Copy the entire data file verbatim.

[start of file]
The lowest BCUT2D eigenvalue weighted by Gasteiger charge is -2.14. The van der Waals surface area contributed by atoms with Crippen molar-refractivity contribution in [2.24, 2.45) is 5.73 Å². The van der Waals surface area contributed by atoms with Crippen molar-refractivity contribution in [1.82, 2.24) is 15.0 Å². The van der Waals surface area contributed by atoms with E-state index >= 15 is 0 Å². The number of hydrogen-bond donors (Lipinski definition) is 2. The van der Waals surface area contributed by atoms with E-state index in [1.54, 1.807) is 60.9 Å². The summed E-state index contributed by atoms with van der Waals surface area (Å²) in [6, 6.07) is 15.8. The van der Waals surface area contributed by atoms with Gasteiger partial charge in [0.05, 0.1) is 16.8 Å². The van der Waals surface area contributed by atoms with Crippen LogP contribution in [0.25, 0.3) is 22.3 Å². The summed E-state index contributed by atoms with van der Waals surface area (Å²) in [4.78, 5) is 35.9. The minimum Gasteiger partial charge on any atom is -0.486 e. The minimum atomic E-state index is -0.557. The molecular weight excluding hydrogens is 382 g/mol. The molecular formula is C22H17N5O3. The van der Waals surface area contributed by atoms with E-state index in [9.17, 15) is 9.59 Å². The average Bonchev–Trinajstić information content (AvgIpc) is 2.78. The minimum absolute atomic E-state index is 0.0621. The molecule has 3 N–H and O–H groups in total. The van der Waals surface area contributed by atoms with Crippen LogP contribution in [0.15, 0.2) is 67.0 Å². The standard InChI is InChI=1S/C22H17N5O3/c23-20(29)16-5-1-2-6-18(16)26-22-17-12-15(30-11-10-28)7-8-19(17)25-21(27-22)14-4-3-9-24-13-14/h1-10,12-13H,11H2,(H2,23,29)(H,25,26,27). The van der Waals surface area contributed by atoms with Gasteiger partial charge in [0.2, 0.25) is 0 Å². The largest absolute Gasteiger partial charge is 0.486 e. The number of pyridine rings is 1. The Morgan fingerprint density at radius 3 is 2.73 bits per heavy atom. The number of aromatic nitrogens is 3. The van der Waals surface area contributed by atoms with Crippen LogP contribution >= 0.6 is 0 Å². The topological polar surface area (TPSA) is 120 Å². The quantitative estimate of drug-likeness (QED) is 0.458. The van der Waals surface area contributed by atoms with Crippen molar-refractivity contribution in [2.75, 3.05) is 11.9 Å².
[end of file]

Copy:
The lowest BCUT2D eigenvalue weighted by Gasteiger charge is -2.14. The van der Waals surface area contributed by atoms with Crippen molar-refractivity contribution in [2.24, 2.45) is 5.73 Å². The van der Waals surface area contributed by atoms with Crippen molar-refractivity contribution in [1.82, 2.24) is 15.0 Å². The van der Waals surface area contributed by atoms with E-state index >= 15 is 0 Å². The number of hydrogen-bond donors (Lipinski definition) is 2. The van der Waals surface area contributed by atoms with E-state index in [1.54, 1.807) is 60.9 Å². The summed E-state index contributed by atoms with van der Waals surface area (Å²) in [6, 6.07) is 15.8. The van der Waals surface area contributed by atoms with Gasteiger partial charge in [0.05, 0.1) is 16.8 Å². The van der Waals surface area contributed by atoms with Crippen LogP contribution in [0.25, 0.3) is 22.3 Å². The summed E-state index contributed by atoms with van der Waals surface area (Å²) in [4.78, 5) is 35.9. The minimum Gasteiger partial charge on any atom is -0.486 e. The minimum atomic E-state index is -0.557. The molecular weight excluding hydrogens is 382 g/mol. The molecular formula is C22H17N5O3. The van der Waals surface area contributed by atoms with E-state index in [9.17, 15) is 9.59 Å². The average Bonchev–Trinajstić information content (AvgIpc) is 2.78. The minimum absolute atomic E-state index is 0.0621. The molecule has 3 N–H and O–H groups in total. The van der Waals surface area contributed by atoms with Crippen LogP contribution in [0.15, 0.2) is 67.0 Å². The standard InChI is InChI=1S/C22H17N5O3/c23-20(29)16-5-1-2-6-18(16)26-22-17-12-15(30-11-10-28)7-8-19(17)25-21(27-22)14-4-3-9-24-13-14/h1-10,12-13H,11H2,(H2,23,29)(H,25,26,27). The van der Waals surface area contributed by atoms with Gasteiger partial charge in [0.2, 0.25) is 0 Å². The largest absolute Gasteiger partial charge is 0.486 e. The number of pyridine rings is 1. The Morgan fingerprint density at radius 3 is 2.73 bits per heavy atom. The number of aromatic nitrogens is 3. The van der Waals surface area contributed by atoms with Crippen LogP contribution >= 0.6 is 0 Å². The topological polar surface area (TPSA) is 120 Å². The quantitative estimate of drug-likeness (QED) is 0.458. The van der Waals surface area contributed by atoms with Crippen molar-refractivity contribution in [2.75, 3.05) is 11.9 Å².